Talent management is a catch-all term that includes everything from rewards and incentivisation schemes and the recruitment and development of high potentials to performance management and employee engagement.
Pinning down a definition of talent is difficult. Every employer has a different take on the subject. More enlightened and inclusive organisations tend to regard everyone as having talent which can be nurtured through careful management and continuous professional development. They encourage their people to ‘go the extra mile’ or ‘be the best they can be’. Some sectors - investment banking is an obvious example - are profit driven and take an elitist approach where talent is identified, segregated and rewarded by huge bonuses.
An employers’ view
MBAs at the start of their job search need to be aware that whatever their chosen sector employers are looking for individuals who are a good fit. In other words they are looking to hire someone whose ethos, values and beliefs coincide with their own. The assessment centre is often designed with this in mind. Self-awareness is therefore vital for any MBA student and business schools can help by incorporating self-assessment tools into careers modules.
In this recession, employability as much as rankings is becoming a deciding factor behind student applications. Every business school has its own strategy for helping MBAs be the talent that stands out from the crowd. LBS and Cranfield University School of Management, for example, offer personal careers coaching.
Cranfield’s technique is to invite former MBA students to mentor the current cohort, offering one to one careers advice through to internships. “It’s a virtuous circle,” explains Vivien Harrington, Cranfield director of alumni relations and development. “ Our alumni want to give something back to the university so many of them are happy to share their experiences. Alumni get the chance to meet the new talent and to offer internships – in some cases buddying a student. It’s a great learning experience for both sides.”
Relevant – right now
There is no doubt talent management is moving up the business school agenda. In December 2011 Audencia Business School in Nantes, France published a survey of MBA directors at 60 of the world’s top business schools. One of the survey’s most significant findings was the extent to which salary is no longer the major motivator for MBAs. Personal development – the acquisition of soft skills and self insight - is regarded by course directors as the overriding reason individuals decide to study an MBA.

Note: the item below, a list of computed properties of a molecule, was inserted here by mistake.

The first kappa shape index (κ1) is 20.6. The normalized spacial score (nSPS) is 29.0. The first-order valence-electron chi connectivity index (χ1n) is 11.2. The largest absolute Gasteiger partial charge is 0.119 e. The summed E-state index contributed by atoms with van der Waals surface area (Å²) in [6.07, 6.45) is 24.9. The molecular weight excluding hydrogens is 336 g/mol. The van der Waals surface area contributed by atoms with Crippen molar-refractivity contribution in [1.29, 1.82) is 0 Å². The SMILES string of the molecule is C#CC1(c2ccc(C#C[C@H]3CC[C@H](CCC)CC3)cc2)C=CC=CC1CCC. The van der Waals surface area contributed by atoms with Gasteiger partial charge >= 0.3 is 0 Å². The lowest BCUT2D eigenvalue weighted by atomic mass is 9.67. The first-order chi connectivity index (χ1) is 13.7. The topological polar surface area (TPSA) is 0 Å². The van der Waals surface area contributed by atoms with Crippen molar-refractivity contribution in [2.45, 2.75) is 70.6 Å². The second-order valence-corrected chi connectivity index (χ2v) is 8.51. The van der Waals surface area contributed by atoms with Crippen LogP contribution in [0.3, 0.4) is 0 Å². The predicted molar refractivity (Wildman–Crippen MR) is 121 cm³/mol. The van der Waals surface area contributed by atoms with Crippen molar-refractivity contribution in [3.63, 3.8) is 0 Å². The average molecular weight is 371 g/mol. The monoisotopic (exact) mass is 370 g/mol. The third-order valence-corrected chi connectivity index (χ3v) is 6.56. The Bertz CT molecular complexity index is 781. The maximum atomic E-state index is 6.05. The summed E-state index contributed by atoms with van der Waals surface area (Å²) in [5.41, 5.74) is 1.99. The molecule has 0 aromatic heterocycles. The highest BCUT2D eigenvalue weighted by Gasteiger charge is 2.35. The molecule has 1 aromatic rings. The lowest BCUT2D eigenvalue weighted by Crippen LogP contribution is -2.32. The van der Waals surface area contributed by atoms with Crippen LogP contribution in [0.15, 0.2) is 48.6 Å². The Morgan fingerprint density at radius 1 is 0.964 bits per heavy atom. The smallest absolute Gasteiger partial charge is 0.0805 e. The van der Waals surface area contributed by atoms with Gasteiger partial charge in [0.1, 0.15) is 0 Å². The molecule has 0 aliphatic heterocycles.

While just over half of MBA directors feel their courses provide the springboard for a salary hike, the majority recognise that in turbulent times self-development is more important. This is a classic talent management approach as Professor Emmanuel Dion of Audencia Business School explains. “The MBA is about creating leaders. Professional experience plus personality is what forms you as a leader and enables you to deliver results for your company.”
IMD in Lausanne runs a full-time MBA of 90 students and an executive MBA of 60 to 70 students. “The reason people study our MBA is to develop themselves as leaders. They are interested in making a bigger contribution and changing two or three out of the major factors that govern their working lives – industry, geography or business function,” says Martha Maznevski, academic director of the MBA.
Not so long ago, talent management would have been the undisputed preserve of the human resources department. But in progressive companies senior executives now see their role as combining leadership with a mission to identify and nurture talent.
Business schools have been slow to adapt to this new commercial imperative. Instead of adopting a joined up approach, they touch on talent management in core modules like business strategy (gaining competitive advantage through human capital) but also through human resources (motivating employees to go the extra mile) and in soft skills such as communication.
The fact that talent management transcends silo disciplines has led to confusion about where it should sit. Nowhere is this more apparent than in business schools’ careers services. Careers managers are most effective when they speak the same language as employers when it comes to talent management.
To sum up, MBA students need to take a long hard look at their skills and experience and use their time at business school to prepare themselves for that all important change of career direction and for a job that can develop their talent not just their pay packet.
Stephen Hoare is a business education journalist and Director of Linden Lea, where he helps public sector, not-for-profit and blue chip organisations with media and communications.